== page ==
Caught in an eerie time warp, this is the ghost town a North photographer discovered in the middle of America’s Death Valley.
Tim Wallace, from Hamsterley Forest in Durham, had stopped for just a moment on his drive through one of the most dangerous environments in the world when a sudden sparkle of light off glass offered a clue to the whereabouts of a Nevada desert mystery: the rarely-seen town of Darwin whose residents deserted it in the mid-sixties, leaving cars in the drive, milk in the fridge and clothes in the closets.
“I’d heard about this mystical place Darwin a few times,” says Tim but, like many, he hadn’t been able to locate it.
Now fascinating black and white images he took there, capturing eerie scenes such as an abandoned pick-up truck and roads empty except for ‘Keep Out’ signs, are on show in Newcastle - a first ever exhibition for the renowned award-winning photographer who is better known for his commercial photography.
Tim, 45, whose work takes him across the world, has teamed up with Digitalab 8, a photo lab and custom-built gallery space in Stepney Bank, to stage the six-week show of 30 photographs he took while alone in Darwin.
Describing how he stumbled across it, he says: “Death Valley is vast, about the size of France. You can drive across it and there’s nothing there: no cars, no people; in 96 degree heat even bacteria doesn’t grow there.
“If you pull over from the road it’s really difficult because there’s just sand and there are warning signs saying if you get stuck you will die. You have to have 10 litres of water if you break down.”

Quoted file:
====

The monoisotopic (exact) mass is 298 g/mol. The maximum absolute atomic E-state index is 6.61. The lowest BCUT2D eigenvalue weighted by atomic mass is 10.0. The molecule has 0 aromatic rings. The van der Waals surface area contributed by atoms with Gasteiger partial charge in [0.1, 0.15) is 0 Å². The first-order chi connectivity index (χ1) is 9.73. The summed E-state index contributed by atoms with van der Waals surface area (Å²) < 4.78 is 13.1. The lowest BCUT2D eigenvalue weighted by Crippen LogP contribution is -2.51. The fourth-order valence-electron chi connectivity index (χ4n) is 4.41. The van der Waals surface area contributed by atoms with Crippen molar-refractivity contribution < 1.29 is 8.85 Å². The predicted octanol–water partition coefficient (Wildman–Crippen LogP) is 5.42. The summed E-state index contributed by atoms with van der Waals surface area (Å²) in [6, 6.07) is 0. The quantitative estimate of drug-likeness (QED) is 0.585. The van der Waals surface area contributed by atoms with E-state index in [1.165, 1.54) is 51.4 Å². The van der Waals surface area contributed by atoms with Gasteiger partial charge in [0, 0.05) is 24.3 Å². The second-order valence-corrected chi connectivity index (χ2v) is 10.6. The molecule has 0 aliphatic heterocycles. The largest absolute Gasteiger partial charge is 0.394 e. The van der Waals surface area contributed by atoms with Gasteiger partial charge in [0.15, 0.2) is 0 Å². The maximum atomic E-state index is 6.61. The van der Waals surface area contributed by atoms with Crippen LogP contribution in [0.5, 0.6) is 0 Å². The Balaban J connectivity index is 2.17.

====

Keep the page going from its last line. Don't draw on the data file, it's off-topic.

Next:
But Tim had to stop to fix a loose lead and says: “I saw a glint in the distance miles and miles away and I thought ‘it can’t be Darwin’.
“I went down very, very carefully and I came across a ragged American flag.”
And he found himself alone in a town frozen in time.
“The place is amazing,” he says.
“You’ve heard the term ‘deafening silence’ - the thought of that were in my head when I was there. There is no atmosphere, no animals, no noise.”
Without wind or rain “Darwin is perfectly preserved”.
“And the strange thing is that when these people left - and nobody knows why they left - everybody left at once. The houses are intact, there are cars on the drive, newspapers on the kitchen table, clothes in the cupboards and drinks in the fridge.”
The photographs he took capture a time capsule covered in a layer of dust.
He wandered around the houses and, because it felt as though people should still be living there, he found himself first knocking on doors.
He spotted an advert in the window of a dance hall inviting people to an open night of Elvis records and saw a filling station with the old-style glass dome-top petrol pumps.
“The Post Office is the only place boarded up,” he says.
He was even more unsettled when he noticed all the mechanical clocks had stopped at 4.20pm. To add to the mystery he found a US military truck with a bullet hole in the windscreen.
There are ‘Keep Out’ signs around Darwin which initially sprang up as a silver mining town and swelled with 3,000-5,000 residents. Riddled by tunnelling, it’s surrounded by cordoned-off mine shafts but Tim did want to explore further than the centre, pointing our that if he’d fallen into a hole he’d never be found.
He does not intend to reveal where the town is but is confident he could find it again and may even revisit it at some point, with a few others, to explore further.